- Faster time-to-market capabilities with improved remote collaboration accelerated the introduction of Cisco’s ASR 9000, increasing margins by $90 million, reducing time to market from 4 to 3 years, and lowering R&D costs by $70 million.
To achieve these results, Cisco employed much of its own technology. Cisco TelePresence®, for example, powers a new way of working that allows us to be more productive through face-to-face, two-way video collaboration. Cisco WebEx® enables us to hold highly effective team meetings by sharing information whether we are using a desktop computer, laptop, or smartphone. Cisco Unified Communications links our phone, email, and other communications systems so we never have to miss a call or wait until a colleague gets back to his or her desk to respond to a critical email. And finally, Cisco QuadTM provides a single, integrated experience where individuals, teams, and communities connect, share, learn, and collaborate.
In today’s volatile economy, it’s clear we must learn how to collaborate better. Fortunately, technologies like those employed by Cisco can give your company an edge by improving competitiveness, innovation, and, most important, business results.
I work for a technology company — in emerging technologies, no less — but keep finding myself on the end of the technology adoption curves. It was 2000 before I got my first cell phone, and I’m still using a non-touch-screen Blackberry. Even my two-year old son looks at me with pity when he watches me use my phone.
Part of the reluctance stems from the need to learn (yet another!) interface. It takes me back to the first time I used a WYSIWYG word processor and found myself wishing I could go back to WordPerfect 4.2: I’d committed the formatting tags to muscle memory already.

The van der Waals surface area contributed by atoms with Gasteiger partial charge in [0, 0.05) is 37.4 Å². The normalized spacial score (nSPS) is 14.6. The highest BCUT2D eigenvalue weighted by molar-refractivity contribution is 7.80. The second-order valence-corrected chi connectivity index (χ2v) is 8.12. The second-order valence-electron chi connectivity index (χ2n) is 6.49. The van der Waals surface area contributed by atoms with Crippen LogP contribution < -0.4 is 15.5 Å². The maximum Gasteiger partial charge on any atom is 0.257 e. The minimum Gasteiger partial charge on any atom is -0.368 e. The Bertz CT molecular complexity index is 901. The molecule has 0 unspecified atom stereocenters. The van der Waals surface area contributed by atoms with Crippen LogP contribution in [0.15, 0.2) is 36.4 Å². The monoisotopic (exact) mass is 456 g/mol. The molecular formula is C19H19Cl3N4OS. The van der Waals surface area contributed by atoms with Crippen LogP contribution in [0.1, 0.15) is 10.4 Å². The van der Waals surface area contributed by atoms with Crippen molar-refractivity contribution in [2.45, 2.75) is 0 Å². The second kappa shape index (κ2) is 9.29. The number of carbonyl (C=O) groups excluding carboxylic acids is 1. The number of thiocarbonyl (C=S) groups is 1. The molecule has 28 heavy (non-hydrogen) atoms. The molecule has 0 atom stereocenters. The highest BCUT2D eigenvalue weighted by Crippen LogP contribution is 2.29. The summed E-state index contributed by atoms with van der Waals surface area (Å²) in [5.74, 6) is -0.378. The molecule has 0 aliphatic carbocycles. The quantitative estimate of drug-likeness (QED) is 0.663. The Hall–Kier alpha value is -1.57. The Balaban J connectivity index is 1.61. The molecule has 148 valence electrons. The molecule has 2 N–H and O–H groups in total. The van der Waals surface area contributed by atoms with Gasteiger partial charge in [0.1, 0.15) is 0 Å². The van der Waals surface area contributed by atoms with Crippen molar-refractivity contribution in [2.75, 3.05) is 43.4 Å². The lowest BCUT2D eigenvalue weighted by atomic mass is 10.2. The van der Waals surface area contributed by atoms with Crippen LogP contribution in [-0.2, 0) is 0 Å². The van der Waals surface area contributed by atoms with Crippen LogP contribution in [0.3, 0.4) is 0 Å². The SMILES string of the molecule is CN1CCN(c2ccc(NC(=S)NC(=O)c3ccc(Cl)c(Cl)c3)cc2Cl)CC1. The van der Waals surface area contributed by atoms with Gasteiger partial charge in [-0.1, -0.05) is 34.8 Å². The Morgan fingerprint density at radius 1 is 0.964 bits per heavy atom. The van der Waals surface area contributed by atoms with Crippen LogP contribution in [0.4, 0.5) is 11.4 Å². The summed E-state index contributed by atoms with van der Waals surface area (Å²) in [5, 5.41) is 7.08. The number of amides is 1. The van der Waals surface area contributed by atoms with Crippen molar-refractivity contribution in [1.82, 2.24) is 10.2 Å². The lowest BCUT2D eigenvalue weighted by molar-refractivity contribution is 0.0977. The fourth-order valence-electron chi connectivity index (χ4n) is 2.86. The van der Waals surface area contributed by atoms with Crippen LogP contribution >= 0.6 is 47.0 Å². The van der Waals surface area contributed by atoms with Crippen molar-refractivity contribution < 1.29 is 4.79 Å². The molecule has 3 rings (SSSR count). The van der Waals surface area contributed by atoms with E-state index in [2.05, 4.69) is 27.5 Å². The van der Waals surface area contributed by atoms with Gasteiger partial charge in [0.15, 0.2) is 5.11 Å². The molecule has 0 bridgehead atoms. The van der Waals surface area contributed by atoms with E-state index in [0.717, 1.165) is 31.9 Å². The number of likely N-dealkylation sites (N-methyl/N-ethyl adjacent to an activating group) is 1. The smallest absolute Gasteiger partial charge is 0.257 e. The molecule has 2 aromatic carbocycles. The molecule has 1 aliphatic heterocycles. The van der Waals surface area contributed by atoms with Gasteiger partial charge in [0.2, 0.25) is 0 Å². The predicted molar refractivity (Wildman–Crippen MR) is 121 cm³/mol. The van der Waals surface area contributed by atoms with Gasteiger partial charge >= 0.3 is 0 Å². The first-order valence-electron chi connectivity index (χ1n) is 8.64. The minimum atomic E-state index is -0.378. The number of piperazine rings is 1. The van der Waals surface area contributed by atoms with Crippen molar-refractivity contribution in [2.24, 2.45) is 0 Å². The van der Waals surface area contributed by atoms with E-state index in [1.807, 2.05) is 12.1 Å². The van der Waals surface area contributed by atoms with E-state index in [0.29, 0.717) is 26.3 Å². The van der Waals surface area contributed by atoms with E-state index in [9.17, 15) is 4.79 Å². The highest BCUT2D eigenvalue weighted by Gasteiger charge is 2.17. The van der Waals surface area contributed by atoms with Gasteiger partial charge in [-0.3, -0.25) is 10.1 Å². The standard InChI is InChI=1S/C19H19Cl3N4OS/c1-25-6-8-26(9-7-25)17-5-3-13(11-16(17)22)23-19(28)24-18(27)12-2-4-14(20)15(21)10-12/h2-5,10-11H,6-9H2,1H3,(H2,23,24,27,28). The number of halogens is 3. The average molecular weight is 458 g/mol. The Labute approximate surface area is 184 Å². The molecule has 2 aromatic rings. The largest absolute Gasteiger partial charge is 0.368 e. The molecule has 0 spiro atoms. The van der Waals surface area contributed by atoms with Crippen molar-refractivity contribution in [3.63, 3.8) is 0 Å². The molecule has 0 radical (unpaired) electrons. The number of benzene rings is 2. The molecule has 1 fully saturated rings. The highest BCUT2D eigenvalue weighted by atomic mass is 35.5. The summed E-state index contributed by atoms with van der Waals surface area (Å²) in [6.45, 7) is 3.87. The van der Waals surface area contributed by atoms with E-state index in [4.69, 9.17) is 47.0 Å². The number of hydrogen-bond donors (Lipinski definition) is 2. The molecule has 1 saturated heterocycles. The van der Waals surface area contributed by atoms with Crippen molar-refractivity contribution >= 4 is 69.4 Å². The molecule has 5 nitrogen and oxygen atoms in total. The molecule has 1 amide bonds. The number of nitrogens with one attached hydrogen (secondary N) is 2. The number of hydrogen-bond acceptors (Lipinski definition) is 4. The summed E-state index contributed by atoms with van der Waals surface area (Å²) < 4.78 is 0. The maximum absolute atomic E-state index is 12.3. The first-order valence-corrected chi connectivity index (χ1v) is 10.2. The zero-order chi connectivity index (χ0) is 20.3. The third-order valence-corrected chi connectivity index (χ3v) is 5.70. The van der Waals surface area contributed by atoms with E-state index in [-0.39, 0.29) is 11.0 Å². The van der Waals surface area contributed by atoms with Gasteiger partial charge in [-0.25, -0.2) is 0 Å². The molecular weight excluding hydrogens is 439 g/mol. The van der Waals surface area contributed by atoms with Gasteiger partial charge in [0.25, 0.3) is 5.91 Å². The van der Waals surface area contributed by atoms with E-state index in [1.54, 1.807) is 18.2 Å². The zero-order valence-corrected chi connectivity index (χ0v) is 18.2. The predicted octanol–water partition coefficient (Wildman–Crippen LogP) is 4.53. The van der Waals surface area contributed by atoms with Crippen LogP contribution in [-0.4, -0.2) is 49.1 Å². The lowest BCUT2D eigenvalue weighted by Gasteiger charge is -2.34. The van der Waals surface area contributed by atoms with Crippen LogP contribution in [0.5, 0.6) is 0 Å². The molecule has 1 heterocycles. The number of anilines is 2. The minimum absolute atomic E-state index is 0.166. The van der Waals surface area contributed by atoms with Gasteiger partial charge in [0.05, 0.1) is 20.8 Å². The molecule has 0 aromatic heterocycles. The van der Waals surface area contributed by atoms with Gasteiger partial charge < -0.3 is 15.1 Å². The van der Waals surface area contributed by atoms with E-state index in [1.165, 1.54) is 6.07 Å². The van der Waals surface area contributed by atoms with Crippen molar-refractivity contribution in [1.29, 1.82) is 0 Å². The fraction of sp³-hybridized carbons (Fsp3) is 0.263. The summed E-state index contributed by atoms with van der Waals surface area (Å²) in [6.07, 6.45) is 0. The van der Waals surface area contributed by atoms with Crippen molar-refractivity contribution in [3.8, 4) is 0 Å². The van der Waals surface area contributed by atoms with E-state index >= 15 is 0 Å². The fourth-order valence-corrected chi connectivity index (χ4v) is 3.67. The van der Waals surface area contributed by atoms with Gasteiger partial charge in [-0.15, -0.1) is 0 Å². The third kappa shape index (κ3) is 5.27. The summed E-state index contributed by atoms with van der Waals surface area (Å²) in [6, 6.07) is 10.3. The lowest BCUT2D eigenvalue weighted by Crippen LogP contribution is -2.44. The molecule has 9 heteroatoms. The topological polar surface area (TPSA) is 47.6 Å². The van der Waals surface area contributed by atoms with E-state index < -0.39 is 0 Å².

This “learning investment” in older technologies makes it harder to adopt newer technologies, even when they’re clearly superior.
But video is totally different. Unlike other technological “innovations” in the past, it’s actually becoming easier to use.
Consuming video is easy: just click on play. (Okay, unless it’s a Flash video on an iPhone.)
Interacting with video is easy: just use a phone interface or a touch screen. (No more remotes!)
Recording video is easy: just hit the big red button on the Flip camera.
Distributing video is easy: just plug the Flip camera into your USB port — no more fiddling with tape and converting formats. Or take a video with your phone and upload it to Facebook.
In fact, it’s strange to NOT see someone I’m talking to. I telecommute from home, and 90% of the calls I make are over video. I do one-on-ones with my team members over video. I meet with groups, sitting in telepresence rooms, over video. I brainstorm with people spread over five different locations, all over video.
And all over a home broadband connection. Using a touchscreen interface that even I find intuitive.
I can see the sceptical eyebrow lift, the thoughtful finger tapping, the distracted texting, the enthusiastic hand-waving. Silent pauses don’t make me nervous anymore. Everyone gets away with less multi-tasking, which means meetings get shorter and more productive. What a concept!
Most importantly, video makes me feel as relevant as being in San Jose. Sure, I don’t get the water cooler talk (who has time for water cooler talk, anyway?) but I get to wear pajama bottoms.